In the transportation industry, results of operations generally show a seasonal pattern as customers reduce transactions during and after the winter holiday season. In recent years, our income from operations has been lower in the first quarter than in the other three quarters, but it has not had a significant impact on our results of operations or on our cash flows. Also, inflation has not materially affected our operations due to the short-term, transactional basis of our business. However, we cannot fully predict the impact seasonality and inflation may have in the future.

 

-7-


Results of Operations

 

The following table summarizes our gross profits by service line:

 

    

Three Months Ended

June 30,


   

Six Months Ended

June 30,


 
     2003

   2002

   %
change


    2003

   2002

   %
change


 

Gross profits (in thousands)

                                        

Transportation:

                                        

Truck

   $ 98,673    $ 89,724    10.0 %   $ 199,216    $ 175,676    13.4 %

Intermodal

     7,168      5,066    41.5       12,601      9,234    36.5  

Ocean

     5,242      4,301    21.9       9,847      8,140    21.0  

Air

     1,056      846    24.8       1,827      1,399    30.6  

Miscellaneous

     2,827      2,099    34.7       5,459      4,155    31.4  
    

  

        

  

      

Total transportation

     114,966      102,036    12.7       228,950      198,604    15.3  

Sourcing

     13,787      13,018    5.9       25,608      24,342    5.2  

Information services

     7,272      6,516    11.6       14,558      12,221    19.1  
    

  

        

  

      

Total

   $ 136,025    $ 121,570    11.9 %   $ 269,116    $ 235,167    14.4 %
    

  

        

  

      

 

The following table represents certain statement of operations data shown as percentages of our gross profits:

 

    

Three Months

Ended

June 30,


   

Six Months

Ended

June 30,


 
     2003

    2002

    2003

    2002

 

Gross profits

   100.0 %   100.0 %   100.0 %   100.0 %

Selling, general, and administrative expenses

                        

Personnel expenses

   49.8     48.2     50.2     50.0  

Other selling, general, and administrative expenses

   16.3     18.1     16.5     18.2  
    

 

 

 

Total selling, general, and administrative expenses

   66.1     66.3     66.7     68.2  
    

 

 

 

Income from operations

   33.9     33.7     33.3     31.8  

Investment and other income

   0.8     0.3     0.5     0.3  
    

 

 

 

Income before provision for income taxes

   34.7     34.0     33.8     32.1  

Provision for income taxes

   13.4     13.3     13.1     12.5  
    

 

 

 

Net income

   21.3 %   20.7 %   20.7 %   19.6 %
    

 

 

 

 

Three Months Ended June 30, 2003 Compared to Three Months Ended June 30, 2002

 

Revenues. Gross revenues for the three months ended June 30, 2003 were $935.2 million, an increase of 11.0% over gross revenues of $842.7 million for the three months ended June 30, 2002. Gross profits for the three months ended June 30, 2003 were $136.0 million, an increase of 11.9% over gross profits of $121.6 million for the three months ended June 30, 2002. This was a result of an increase in transportation services gross profits of 12.7% to $115.0 million, an increase in sourcing gross profits of 5.9% to $13.8 million and an increase in information services gross profits of 11.6% to $7.3 million. Our gross profits increased at a different rate than our gross revenues due primarily to our mix of business. The gross profit margin, or gross profits as a percentage of gross revenues, varies by service line. Information Services has the highest gross profit margin, followed by Transportation, and finally Sourcing.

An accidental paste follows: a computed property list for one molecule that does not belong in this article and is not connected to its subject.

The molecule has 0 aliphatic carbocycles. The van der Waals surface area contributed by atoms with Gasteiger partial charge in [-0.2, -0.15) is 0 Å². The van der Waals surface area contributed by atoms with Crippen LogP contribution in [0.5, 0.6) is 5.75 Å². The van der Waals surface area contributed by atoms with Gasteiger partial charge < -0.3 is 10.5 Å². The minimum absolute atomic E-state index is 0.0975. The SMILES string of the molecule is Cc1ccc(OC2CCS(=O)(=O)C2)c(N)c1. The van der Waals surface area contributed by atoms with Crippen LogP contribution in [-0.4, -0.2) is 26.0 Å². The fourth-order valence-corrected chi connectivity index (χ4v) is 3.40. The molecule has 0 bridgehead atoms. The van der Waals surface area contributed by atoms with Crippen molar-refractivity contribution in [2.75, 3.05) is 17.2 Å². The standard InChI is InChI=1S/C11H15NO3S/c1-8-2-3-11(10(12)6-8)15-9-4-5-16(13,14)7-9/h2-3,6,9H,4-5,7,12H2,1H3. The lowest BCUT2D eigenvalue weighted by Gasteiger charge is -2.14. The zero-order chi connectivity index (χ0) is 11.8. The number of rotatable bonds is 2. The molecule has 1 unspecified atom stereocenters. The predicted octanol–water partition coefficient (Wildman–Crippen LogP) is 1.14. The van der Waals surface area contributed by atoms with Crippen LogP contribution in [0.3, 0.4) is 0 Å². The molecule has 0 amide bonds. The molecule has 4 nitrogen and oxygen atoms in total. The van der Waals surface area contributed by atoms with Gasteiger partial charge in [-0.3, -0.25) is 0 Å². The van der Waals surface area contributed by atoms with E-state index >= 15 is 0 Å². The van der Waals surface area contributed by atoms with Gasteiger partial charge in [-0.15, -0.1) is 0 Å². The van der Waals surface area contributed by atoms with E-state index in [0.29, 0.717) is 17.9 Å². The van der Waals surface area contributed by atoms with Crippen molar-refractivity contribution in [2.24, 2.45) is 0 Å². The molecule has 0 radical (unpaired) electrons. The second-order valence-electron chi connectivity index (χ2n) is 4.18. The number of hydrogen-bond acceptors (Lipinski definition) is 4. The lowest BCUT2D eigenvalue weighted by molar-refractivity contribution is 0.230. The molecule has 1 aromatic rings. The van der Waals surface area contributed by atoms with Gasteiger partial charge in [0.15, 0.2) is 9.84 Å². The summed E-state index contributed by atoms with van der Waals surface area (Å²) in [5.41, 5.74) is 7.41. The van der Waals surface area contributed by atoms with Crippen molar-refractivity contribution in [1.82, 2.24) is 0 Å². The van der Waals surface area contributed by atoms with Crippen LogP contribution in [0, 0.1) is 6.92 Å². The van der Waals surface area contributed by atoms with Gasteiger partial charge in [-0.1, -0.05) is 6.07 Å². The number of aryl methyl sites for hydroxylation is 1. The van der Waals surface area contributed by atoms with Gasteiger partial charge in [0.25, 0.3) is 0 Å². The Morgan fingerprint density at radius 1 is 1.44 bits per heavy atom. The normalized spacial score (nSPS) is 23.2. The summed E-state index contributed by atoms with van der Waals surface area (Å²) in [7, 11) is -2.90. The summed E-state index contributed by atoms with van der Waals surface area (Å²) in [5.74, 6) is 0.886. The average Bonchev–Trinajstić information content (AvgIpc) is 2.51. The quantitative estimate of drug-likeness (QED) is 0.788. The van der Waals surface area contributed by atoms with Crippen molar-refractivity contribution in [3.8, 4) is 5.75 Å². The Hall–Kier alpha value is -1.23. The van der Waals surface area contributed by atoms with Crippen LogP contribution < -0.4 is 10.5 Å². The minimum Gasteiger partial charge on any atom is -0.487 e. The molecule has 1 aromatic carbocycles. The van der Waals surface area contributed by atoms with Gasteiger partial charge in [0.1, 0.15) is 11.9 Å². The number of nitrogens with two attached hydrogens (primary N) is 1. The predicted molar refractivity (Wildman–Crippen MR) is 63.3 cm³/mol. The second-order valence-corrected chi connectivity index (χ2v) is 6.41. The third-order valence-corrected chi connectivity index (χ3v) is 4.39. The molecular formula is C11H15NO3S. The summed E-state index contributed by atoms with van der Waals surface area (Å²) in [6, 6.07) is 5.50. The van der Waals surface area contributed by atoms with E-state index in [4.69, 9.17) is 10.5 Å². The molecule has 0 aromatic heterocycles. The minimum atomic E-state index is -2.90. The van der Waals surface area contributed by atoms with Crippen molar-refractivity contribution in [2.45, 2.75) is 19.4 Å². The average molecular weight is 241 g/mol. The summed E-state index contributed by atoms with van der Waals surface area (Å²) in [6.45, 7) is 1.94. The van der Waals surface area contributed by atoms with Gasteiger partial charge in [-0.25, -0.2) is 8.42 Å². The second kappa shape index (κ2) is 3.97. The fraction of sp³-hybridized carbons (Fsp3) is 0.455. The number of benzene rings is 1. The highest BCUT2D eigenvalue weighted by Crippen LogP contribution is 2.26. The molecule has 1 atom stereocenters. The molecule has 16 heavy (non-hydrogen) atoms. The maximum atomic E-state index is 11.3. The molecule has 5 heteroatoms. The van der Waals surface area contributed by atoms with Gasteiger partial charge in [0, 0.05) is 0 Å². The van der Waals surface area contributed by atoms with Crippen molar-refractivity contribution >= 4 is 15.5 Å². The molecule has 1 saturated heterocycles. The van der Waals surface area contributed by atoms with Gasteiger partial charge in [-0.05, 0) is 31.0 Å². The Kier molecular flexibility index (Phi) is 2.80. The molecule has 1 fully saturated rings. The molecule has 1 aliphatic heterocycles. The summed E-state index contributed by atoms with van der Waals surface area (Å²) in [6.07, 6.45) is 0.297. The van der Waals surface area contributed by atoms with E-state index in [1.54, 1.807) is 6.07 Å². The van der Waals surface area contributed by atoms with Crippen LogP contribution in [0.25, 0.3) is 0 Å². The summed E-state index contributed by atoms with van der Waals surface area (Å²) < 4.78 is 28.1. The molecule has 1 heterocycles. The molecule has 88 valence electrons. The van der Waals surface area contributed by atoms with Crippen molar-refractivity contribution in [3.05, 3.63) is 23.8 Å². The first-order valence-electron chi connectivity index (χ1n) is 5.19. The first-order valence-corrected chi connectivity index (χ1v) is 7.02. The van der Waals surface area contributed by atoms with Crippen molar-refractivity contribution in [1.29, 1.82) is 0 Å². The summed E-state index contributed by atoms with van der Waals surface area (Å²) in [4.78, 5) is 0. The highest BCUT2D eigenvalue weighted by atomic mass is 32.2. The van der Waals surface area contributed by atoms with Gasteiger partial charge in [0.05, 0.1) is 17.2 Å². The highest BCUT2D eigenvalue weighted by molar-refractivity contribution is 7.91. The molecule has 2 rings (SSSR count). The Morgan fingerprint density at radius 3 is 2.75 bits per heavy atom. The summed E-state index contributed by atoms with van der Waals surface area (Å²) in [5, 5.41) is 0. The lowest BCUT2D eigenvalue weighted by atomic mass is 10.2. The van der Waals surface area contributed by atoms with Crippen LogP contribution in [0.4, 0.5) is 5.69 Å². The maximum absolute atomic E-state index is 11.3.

-8-


Transportation gross profits, 84.5% of our total gross profits for the quarter, increased 12.7%. The increase in our truck transportation business of 10.0% was driven primarily by transaction growth and a slight increase in profit per transaction. Our truckload profit per transaction increased slightly compared to the second quarter of 2002, when our margins declined due to market conditions in parts of the country. Our truckload profit per transaction in the second quarter of 2003 was consistent with historical levels for this period.

 

Intermodal gross profits increased by 41.5% in the second quarter of 2003 as a result of increased volumes and margin expansion. Volume growth was driven by our aggressive sales efforts, and customers’ greater confidence in intermodal service levels and their increased focus on cost savings. Gross profit per transaction in our intermodal business increased largely due to the mix of freight.

 

Air and ocean gross profits combined increased 22.4% this quarter compared to the second quarter of 2002. We opened an office in Hong Kong during the second quarter of 2002, and that office was a significant contributor to our growth in these modes. New customers also contributed to our international forwarding growth.

 

Miscellaneous transportation gross profits consists of customs brokerage fees, transportation management fees, warehouse and cross-dock services, and other miscellaneous transportation related services. The increase of 34.7% in the second quarter was driven by an increase in both customs brokerage business and in transportation management fees.

 

Sourcing gross profits increased 5.9% in the second quarter of 2003. The transition continues in our customer base for this business, which is primarily the buying and selling of fresh fruits and vegetables. We continue to see increases in volume and gross profits in our integrated relationships with large retailers, offset by a decline with our produce wholesale customers.

 

Information Services is comprised entirely of revenue generated by our subsidiary, T-Chek Systems. Information Services gross profits increased 11.6% in the second quarter, due primarily to transaction growth. Following industry trends, T-Chek changed its pricing during the first quarter of 2002, which generated additional gross profit growth through the first quarter of 2003. Our growth rate in the second quarter of 2003 was no longer impacted by this price change.